Engineers find themselves today caught in the middle between workers and management. The carrot held out to them, and reinforced by the professional ideology that most still adhere to, is the possibility of moving up into a management position. Working against this is the stick of increased proletarianization. The proletarianization of engineers, frequently remarked upon, is related to their great increase in numbers due to the requirements of complex war technology. But (as Gorz points out) in their self-perception engineers do not yet (at least in the U.S.) see themselves as having more interests in common with production workers than with professionals as a separate category or with management. Interestingly enough, the appeal peal of becoming part of management is not only the higher wages and (apparent) greater security but also the opportunity to participate in the production process in a less fragmented way. Corporate management thus plays the contradictory role of fragmenting the work, consequently requiring more specialization, while rewarding those who “see the whole”—and are willing to manipulate others.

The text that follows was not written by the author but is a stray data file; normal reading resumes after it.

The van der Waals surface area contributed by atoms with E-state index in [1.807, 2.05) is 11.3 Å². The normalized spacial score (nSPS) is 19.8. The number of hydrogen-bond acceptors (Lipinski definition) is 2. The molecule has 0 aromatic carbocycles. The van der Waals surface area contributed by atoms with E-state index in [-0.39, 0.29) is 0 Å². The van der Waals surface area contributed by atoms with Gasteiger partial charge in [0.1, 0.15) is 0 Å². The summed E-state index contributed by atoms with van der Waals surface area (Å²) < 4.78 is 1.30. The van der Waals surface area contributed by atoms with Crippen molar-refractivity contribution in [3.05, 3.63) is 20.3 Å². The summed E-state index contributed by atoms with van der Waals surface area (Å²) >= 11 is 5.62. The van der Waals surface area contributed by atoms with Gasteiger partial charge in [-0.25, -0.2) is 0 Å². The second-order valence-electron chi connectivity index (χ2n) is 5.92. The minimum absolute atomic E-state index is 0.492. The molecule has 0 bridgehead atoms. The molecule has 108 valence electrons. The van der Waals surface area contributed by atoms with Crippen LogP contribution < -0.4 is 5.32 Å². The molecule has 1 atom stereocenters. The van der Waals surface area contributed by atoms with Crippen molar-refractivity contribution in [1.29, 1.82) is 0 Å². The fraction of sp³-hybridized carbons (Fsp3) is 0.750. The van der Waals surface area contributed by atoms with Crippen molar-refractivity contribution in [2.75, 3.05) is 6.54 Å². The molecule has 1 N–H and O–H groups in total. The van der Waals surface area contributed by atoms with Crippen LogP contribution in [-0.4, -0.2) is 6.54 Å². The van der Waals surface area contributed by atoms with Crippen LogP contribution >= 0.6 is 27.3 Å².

In the war and space industry of the U.S. there is little long-term production of any one product. Consequently fragmentation that may serve corporate purposes for control and profit maximization also would tend to make a corporation less flexible in its ability to respond to the never ending innovation for war. The two ways this problem has affected engineers are (1) an unusual mobility from firm to firm selling their specialization and (2) considerable non-specialization (actually serial specialization) as engineers complete their fragment of one project and retrain for a new fragment of a new project.